Members of Congress have made a habit of capitulating to partisanship in recent years. But it’s difficult to find a better example than this: failing to agree on how to investigate an attack on yourself.
The first issue is how much everyone involved seems to be talking past one another. As I wrote earlier this week, the GOP has struggled to square its opposition with its past statements about just how bad the Jan. 6 insurrection was and, in many cases, how culpable President Donald Trump was.
Initially, the argument was mostly that the commission needed to also look into unrelated violence by antifascist groups and at Black Lives Matter protests, even though those didn’t involve near the per capita level of violence or attacks on the seat of federal government. Then it was that the proposal was too partisan — even though it was negotiated by a high-ranking Republican, Rep. John Katko (R-N.Y.), who was tasked with doing so by House Minority Leader Kevin McCarthy (R-Calif.).
Perhaps given how shaky those justifications were, the GOP has since homed in on another: that the commission is redundant. They’ve argued that criminal prosecutions and the regular committee processes are sufficient to deal with it, at least for the foreseeable future.
While potential supporters of the commission like Sen. Susan Collins (R-Maine) have talked about getting the proposal into a more amenable place for enough of their GOP colleagues, that new posture would seem to render such efforts effectively moot. It’s theoretically possible the proposal could get to a place in which 10 GOP senators could support it. But when even retiring Sen. Richard Burr (R-N.C.), who was one of seven GOP senators to vote to convict Trump at his most recent impeachment trial, opposes it on redundancy grounds, that says a lot.
That leaves six GOP senators who voted to convict Trump who might support a commission, but it’s not at all clear where the rest of the votes would come from. Only 12 GOP senators total are even known to be in play, according to the latest whip count, and several of them seem to be unlikely crossovers.
The true reason for the GOP opposition, of course, has become increasingly clear: They don’t want to relive this because it’s bad for them politically. Both McCarthy and Senate Minority Leader Mitch McConnell (R-Ky.) sharply criticized Trump for his actions vis-a-vis Jan. 6. But the broader party has since then signaled it will stand by the former president, and constantly rehashing Jan. 6 ahead of a potentially promising 2022 election would seem to work against their efforts to regain power in two very tightly split chambers. The Senate’s No. 2 Republican, John Thune (S.D.), essentially said as much publicly, and Politico reports McConnell made this very raw political case against the commission to GOP senators.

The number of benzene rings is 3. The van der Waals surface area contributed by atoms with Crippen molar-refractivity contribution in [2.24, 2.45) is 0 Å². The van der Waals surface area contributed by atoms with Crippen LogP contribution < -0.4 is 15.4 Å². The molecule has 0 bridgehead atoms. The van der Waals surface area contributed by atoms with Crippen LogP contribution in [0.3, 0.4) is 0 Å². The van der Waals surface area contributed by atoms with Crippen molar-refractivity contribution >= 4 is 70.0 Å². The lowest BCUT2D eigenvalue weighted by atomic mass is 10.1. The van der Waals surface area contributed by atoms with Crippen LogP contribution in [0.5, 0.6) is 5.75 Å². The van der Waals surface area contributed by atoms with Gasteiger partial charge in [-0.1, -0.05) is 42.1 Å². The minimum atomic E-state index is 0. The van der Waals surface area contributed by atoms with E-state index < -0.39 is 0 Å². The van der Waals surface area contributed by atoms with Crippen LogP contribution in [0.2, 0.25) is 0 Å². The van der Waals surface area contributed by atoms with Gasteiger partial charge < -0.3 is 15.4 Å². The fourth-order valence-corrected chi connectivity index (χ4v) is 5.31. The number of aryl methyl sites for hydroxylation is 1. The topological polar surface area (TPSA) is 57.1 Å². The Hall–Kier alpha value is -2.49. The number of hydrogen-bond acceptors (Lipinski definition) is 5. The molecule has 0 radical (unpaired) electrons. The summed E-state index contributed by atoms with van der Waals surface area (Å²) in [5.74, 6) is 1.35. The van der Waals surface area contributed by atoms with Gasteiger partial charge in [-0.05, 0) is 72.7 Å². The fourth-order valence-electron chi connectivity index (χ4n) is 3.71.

But also consider that for a moment. What’s the thing of which they say this commission would be redundant? A regular inquiry guided by congressional committees. Who is in charge of those committees? Democrats.
The power structure of the bipartisan proposal put forward by Katko is similar to the 9/11 Commission, giving Republican members significant power to control how it’s conducted, including when it comes to issuing subpoenas. Is it really preferable for Republicans to just let Democrats run the show?
A cynic would argue that it might be, in that they can use it to attack the processes and findings as being partisan — a “witch hunt,” if you will. That same cynic might suggest that nothing good will come of this when it comes to how Trump and members of his party fomented what ultimately transpired on Jan. 6, especially given how many of them played up false claims of irregularities and an illegitimate election. That cynic might also say that the appearance of the inquiry being bipartisan would force the party to engage in the kind of reckoning it has occasionally dabbled in but never truly embraced.
Lastly is the role of Democrats in all of this. The party is united behind both the proposal and the idea that this was an unconscionable attack on the American government — one that both undermined democracy and must be dealt with in the name of preserving our system of government. Yet thus far that hasn’t been enough to change the calculus for those who have resisted changing the filibuster rules (and the 60-vote threshold it involves).
Sens. Joe Manchin III (D-W.Va.) and Kyrsten Sinema (D-Ariz.), the two biggest Democratic proponents of the filibuster, issued a statement Tuesday calling on Republicans to find a way to get to “yes” on the commission. They said the commission is “a critical step to ensuring our nation never has to endure an attack at the hands of our countrymen again.”
Some read this as a potential warming to the idea of nixing the filibuster — or at least holding it out there as a threat. I don’t really see that, and Manchin is sticking by the filibuster. (I’m also on record as seeing compelling reasons for Democrats to leave the filibuster in place.) But if you truly regard this as “critical” to preventing attacks on the U.S. government, how do you not take every step possible to making sure that’s the case, even if it means casting aside decades of Senate tradition?
What’s clear in just about all of this is that this was very likely something that would have passed rather easily shortly after Jan. 6. But Congress, over time, has apparently found a way to get to “no.” And it has somehow done so on something involving a historic attack not just on democracy, but one that endangered many of them and led to deaths in the place where they work.
No proposal is perfect. But if something like that can’t even achieve “good enough” status — and if Republicans would rather let Democrats run this than support a proposal negotiated by one of their own — that’s a pretty severe statement about the state of play in the nation’s capital.